What happened was that I knew that he didn't want to look into people's eyes, because he said that, when he was being interrogated during the communist period and had been taken to jail, that, if you look directly into somebody's eyes, they can persuade you. And so you can see that so clearly in this interview, where he's looking down.
And I kept saying to him as we kept coming -- came over here: "You have got to look at Jim. You have to look up."
And I clearly had no influence on him.
JUDY WOODRUFF: What was he like? I mean, he clearly was not the typical -- anything but the typical politician.
MADELEINE ALBRIGHT: He was the most amazing man in terms of being the combination of somebody with massive moral authority, great courage for having espoused the concepts of democracy, freedom throughout a very difficult communist period, a very modest man, and somebody with a fabulous sense of humor and the idea of being able to see the absurd in situations.
So, he was a combination of many different aspects and tremendously interesting to be with.
JUDY WOODRUFF: You were saying to me that the time he spent -- he made the decision to stay in Czechoslovakia. He could have left over a number of -- on a number of occasions during communist rule. Why did he stay?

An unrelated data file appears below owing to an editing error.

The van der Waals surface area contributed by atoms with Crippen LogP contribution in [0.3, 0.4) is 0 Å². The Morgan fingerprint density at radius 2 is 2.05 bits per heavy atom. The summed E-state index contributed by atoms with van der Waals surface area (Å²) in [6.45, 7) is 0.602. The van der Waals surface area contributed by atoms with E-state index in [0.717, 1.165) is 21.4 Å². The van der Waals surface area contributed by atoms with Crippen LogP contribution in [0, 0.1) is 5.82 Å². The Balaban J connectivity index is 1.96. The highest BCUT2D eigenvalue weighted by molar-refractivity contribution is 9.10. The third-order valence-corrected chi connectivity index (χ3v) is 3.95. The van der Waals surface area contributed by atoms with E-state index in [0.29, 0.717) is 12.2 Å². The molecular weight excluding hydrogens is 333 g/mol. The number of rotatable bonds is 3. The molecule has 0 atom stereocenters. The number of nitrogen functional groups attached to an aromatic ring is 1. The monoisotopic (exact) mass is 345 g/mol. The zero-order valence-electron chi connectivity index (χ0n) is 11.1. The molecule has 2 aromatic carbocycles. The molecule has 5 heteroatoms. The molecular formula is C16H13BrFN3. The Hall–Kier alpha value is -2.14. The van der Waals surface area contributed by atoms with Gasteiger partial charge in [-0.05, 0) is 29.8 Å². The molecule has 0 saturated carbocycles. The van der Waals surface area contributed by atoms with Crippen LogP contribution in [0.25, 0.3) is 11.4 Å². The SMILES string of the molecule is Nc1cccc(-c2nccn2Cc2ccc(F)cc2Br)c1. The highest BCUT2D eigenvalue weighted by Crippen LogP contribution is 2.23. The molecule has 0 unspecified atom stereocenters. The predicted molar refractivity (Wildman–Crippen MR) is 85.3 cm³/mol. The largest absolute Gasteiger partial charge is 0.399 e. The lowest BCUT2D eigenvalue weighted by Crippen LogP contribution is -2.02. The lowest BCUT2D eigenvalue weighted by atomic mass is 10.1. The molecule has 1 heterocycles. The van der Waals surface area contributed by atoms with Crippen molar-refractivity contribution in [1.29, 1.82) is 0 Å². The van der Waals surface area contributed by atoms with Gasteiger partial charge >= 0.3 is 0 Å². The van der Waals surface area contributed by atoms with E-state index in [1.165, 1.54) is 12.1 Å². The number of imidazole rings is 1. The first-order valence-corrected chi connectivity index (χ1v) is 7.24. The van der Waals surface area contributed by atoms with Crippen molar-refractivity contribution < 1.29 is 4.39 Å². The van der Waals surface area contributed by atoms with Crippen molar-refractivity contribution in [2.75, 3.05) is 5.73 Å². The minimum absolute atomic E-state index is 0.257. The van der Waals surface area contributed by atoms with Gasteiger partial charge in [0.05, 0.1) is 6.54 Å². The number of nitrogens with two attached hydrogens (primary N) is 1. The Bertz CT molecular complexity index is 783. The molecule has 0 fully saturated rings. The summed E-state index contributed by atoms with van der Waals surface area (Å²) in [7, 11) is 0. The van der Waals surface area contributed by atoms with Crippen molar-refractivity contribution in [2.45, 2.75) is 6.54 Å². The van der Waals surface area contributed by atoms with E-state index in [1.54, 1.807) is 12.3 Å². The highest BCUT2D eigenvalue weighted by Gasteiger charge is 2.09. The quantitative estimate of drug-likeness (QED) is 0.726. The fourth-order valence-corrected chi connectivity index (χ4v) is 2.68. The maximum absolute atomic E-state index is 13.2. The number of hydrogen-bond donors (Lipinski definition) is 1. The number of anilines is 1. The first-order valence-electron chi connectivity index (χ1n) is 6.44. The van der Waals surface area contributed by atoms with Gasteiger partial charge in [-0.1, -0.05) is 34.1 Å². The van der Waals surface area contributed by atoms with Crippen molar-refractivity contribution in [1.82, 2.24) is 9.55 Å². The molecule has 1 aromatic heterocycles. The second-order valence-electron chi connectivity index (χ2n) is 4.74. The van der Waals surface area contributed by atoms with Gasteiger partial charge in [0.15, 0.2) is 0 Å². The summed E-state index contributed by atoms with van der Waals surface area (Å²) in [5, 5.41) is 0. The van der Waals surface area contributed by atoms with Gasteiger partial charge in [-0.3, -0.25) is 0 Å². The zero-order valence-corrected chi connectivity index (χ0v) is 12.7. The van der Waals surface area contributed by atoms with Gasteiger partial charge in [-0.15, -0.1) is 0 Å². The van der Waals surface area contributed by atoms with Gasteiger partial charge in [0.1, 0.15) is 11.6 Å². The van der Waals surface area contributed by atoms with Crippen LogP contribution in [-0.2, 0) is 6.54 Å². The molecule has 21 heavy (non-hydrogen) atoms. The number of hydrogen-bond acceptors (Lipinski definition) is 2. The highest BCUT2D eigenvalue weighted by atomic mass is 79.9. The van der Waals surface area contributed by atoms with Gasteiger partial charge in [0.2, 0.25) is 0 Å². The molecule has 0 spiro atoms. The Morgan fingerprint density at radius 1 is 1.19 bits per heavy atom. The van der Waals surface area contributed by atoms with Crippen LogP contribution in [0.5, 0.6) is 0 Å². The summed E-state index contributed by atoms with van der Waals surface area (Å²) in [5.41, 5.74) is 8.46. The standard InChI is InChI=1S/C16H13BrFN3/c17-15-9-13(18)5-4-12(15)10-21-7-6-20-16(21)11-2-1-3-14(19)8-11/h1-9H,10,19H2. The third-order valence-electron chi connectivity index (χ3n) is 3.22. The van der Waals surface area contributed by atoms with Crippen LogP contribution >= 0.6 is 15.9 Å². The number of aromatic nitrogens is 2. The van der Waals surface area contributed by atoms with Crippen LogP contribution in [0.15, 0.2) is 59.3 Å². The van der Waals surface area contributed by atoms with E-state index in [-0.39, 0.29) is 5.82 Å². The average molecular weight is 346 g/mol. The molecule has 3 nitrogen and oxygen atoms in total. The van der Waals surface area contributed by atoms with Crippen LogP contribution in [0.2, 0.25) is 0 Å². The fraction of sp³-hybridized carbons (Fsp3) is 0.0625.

MADELEINE ALBRIGHT: Because I -- we talked about this a lot. And he stayed because he felt he had an obligation to the Czechoslovak people to be there and to teach -- well, talk with them, teach with them, write about it.
And he kidded about the fact, "Just imagine, I could have just been a screenwriter in Hollywood."
And so he did have the opportunity to leave. And he made a deliberate choice not to.
JUDY WOODRUFF: They put him in jail, in prison several times. That made it hard for him, didn't they?
MADELEINE ALBRIGHT: Very hard. And they followed him and they harassed him. When he wasn't in jail, they harassed him.
And there was a time that he just wanted to travel from Prague to Bratislava, the capital of Slovakia, as a citizen, and they kept following him and trying to figure out what he was doing, and partially because he was like a magnet for people who disagreed with the system. And, so, the system was afraid of him. And so they either harassed him for put him in jail.
JUDY WOODRUFF: Is that why they didn't put him away permanently, why they didn't do more harm to him?
MADELEINE ALBRIGHT: Well, I think they knew that he did have a following, and also that people in the West knew about him.
And the very interesting thing, Judy, he would say to me after -- while he was president and then later that it was very important for those of us in the West who believe in democracy to shine the light on the dissidents, because, if people know who they are, then they are less likely to be put away, and -- as you put it.
And I think that, from his own experience, he knew if we all paid attention to what was going on, the chances were that even the most horrible dictators wouldn't execute people.
JUDY WOODRUFF: How did he take to politics?
MADELEINE ALBRIGHT: I think he actually liked them. And, I mean, he didn't think he would.
JUDY WOODRUFF: I mean, he stayed as president for, what, 14 years.